Students at Cal State Northridge will vote Oct. 29 and 30 on whether the university's foundation should purchase a Carl's Jr. franchise, a plan opposed by some students and faculty members because of the conservative political views of the chain's founder, Carl Karcher.
The foundation's board of trustees last month postponed a decision on the issue until after the student referendum. Trustees voted to allow fast-food outlets at CSUN in May, but at that time sidestepped the thorny issue of allowing a Carl's Jr. on campus.
The foundation, which runs many of the campus eateries, originally proposed fast-food franchises on campus last year but abandoned the idea because of the opposition. The plan was resurrected this spring because of the success of such franchises on other college campuses and the foundation's need to better compete with off-campus eateries.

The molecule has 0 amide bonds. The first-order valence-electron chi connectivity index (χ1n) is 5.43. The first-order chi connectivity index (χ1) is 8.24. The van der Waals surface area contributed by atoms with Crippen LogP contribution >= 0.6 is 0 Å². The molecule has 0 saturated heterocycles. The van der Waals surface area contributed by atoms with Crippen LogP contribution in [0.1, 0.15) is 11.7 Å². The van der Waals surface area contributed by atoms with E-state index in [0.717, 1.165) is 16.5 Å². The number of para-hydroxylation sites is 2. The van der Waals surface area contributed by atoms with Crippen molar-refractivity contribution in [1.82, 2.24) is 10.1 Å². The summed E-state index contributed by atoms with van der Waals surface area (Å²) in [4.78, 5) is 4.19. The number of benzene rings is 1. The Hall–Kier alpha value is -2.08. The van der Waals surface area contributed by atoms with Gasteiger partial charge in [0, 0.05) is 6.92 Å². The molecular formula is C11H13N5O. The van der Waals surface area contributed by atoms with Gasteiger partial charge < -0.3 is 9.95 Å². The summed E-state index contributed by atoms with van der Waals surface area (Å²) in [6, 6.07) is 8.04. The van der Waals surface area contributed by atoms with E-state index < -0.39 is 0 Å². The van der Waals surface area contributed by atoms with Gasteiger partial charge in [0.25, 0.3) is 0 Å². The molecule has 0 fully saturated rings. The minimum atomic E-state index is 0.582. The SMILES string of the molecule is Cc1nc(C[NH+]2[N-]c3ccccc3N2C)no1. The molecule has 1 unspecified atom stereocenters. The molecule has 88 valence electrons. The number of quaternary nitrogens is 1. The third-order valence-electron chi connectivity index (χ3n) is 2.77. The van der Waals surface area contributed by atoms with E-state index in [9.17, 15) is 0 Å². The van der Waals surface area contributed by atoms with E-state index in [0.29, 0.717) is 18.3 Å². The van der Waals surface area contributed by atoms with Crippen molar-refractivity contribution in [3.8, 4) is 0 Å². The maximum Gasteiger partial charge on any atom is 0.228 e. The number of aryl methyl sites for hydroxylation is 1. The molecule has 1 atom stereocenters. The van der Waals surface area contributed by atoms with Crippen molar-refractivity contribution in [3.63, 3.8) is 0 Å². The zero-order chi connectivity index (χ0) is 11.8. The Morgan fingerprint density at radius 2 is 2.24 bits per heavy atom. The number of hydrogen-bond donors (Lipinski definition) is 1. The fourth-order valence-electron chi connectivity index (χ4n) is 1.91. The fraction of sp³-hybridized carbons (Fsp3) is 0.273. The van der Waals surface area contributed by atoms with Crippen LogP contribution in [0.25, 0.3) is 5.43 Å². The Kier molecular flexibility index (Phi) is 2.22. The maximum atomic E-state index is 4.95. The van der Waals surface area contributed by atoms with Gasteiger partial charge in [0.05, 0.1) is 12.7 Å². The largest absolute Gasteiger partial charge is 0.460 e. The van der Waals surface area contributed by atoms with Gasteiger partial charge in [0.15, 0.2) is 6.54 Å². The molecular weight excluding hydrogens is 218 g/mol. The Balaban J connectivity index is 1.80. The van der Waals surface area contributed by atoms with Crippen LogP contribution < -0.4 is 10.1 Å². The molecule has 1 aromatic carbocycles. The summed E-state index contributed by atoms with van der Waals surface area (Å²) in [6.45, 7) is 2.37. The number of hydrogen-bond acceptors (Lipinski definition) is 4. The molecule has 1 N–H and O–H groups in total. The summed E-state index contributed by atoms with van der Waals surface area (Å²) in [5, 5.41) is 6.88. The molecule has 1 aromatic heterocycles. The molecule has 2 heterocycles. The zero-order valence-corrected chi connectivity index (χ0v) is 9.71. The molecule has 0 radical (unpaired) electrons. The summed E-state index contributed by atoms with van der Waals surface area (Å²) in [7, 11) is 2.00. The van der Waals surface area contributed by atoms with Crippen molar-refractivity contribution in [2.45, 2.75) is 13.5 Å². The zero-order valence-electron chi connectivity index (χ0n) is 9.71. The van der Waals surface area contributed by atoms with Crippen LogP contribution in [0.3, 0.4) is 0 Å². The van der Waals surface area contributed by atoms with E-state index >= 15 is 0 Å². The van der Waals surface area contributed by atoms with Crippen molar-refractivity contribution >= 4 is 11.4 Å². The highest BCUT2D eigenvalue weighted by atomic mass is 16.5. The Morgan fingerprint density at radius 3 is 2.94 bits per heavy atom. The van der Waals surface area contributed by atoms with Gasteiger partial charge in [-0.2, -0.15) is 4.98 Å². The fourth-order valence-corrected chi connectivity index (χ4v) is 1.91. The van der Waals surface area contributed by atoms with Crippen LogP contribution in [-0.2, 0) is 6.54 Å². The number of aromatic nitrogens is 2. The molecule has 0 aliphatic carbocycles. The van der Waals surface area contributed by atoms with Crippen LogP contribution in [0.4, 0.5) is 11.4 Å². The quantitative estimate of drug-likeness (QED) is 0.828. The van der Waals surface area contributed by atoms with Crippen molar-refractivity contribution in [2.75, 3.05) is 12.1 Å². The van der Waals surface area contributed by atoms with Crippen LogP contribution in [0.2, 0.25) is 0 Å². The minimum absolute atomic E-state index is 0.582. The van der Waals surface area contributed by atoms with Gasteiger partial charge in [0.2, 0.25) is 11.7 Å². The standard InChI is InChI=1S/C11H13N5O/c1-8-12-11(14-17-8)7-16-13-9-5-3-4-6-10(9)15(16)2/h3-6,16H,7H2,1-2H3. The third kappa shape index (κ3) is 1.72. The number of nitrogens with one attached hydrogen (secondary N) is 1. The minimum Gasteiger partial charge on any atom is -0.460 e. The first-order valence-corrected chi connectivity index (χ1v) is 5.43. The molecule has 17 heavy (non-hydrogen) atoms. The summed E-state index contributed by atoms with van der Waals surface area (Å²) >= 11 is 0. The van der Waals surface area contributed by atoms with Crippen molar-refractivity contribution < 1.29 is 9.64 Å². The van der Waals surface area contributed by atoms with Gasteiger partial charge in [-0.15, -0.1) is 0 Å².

In addition, a campus survey showed that students, administrators and faculty members overwhelmingly favored fast-food franchises on campus and that their first choice was Carl's Jr. On May 9, foundation trustees voted 7 to 2 to authorize the foundation management to negotiate with other outlets such as Taco Bell and Baskin-Robbins.
Supporters say a Carl's Jr. franchise would earn an annual profit of $50,000 for the foundation, which raises funds for campus educational programs. Opponents argue that Karcher will use any profits to support conservative causes.